Songwriting is difficult. It is a craft with no rules, merely guidelines that, when followed or broken, have little to no bearing on determining the success of a given song. Everyone tries, and everyone fails at least once. With Strange Day’s Face the Change, the songs are often so formulaic that the band’s true potential is overshadowed. But the potential is there nonetheless.
Face the Change consists of nine songs that feel like they were written to appease every aspect of what makes a hit. The lyrics rhyme (to a fault), the guitars are distortion-heavy and loud, and the lyrics are teeming with the writer’s inner pain and difficulties. These are all fine qualities and have caused artists to have success in the past; however, breaking away from the pack and making your own rules is how to really make a name in the business. Eliminating one element or adding another, stronger element could be what these songs are missing to give them a place on the charts.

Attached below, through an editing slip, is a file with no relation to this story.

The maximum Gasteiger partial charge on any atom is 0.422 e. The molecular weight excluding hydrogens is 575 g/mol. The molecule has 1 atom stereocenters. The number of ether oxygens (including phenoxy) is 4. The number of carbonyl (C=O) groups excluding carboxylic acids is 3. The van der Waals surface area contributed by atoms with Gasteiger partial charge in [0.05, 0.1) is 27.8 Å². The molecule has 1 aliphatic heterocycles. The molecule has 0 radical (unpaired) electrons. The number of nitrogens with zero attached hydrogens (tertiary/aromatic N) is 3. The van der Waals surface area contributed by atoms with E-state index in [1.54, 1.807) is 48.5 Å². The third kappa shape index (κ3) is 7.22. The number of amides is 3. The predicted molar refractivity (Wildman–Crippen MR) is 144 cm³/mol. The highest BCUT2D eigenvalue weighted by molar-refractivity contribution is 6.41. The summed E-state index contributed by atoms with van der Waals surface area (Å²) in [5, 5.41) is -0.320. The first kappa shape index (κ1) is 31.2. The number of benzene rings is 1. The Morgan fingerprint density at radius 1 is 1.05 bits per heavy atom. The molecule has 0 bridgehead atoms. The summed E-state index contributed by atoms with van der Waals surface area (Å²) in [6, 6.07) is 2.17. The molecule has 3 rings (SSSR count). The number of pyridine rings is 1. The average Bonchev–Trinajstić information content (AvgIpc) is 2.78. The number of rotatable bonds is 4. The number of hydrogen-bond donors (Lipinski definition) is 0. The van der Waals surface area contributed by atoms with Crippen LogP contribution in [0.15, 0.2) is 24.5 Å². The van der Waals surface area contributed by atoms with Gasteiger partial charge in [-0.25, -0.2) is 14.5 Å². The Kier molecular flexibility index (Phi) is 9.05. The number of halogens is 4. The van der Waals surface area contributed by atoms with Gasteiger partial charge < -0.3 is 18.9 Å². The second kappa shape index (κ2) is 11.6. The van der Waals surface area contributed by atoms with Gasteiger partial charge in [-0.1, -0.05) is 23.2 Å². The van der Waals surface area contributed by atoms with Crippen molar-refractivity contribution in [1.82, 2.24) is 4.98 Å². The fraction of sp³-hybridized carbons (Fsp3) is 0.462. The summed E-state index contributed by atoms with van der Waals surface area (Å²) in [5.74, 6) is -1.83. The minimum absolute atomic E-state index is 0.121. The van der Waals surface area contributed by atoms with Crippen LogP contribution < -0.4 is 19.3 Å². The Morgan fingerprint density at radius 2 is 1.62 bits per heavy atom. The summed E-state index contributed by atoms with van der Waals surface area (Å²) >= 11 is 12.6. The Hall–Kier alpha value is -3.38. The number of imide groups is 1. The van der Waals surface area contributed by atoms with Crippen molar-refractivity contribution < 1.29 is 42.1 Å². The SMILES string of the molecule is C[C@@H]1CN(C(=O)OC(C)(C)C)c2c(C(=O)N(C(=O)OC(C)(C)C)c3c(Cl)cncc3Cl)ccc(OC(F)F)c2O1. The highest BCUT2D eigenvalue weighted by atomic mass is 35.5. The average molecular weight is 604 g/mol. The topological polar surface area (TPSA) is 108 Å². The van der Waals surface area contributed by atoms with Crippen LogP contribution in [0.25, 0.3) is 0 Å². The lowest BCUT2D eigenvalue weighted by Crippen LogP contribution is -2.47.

As a band, Strange Day possesses a tight sound. The music is solid and certainly sounds polished. The lead singer even allows his voice to get almost sweet at times, which provides a nice change and a different addition to the hard rock feel of the album. The weakness in the songwriting lies in the rhyme scheme, which is overused and sounds forced. For instance, in “45 Pills,” the chorus would sound a lot stronger even just switching to an alternating scheme rather than rhyming every line.
“Coming of the Sun” stands out as one of the album’s strong tracks. It takes a softer approach so the listener can really hear the lyrics which, while they rhyme, have a more natural scheme than some of the earlier songs on the album. Also, this song stands out for the guitar solo. It’s short and simple, but it gives a preview for what is to come on the rest of the album. The last half features solos on every song that get progressively more advanced and interesting, adding a little extra flair. The guitar solos alone make the latter half of the album stronger than the first.
Face the Change isn’t perfect, but it is teeming with potential. With refinement, Strange Day could make it big. For now, they need to work on figuring out who they are as songwriters rather than who they think they should be.
By Valerie Williams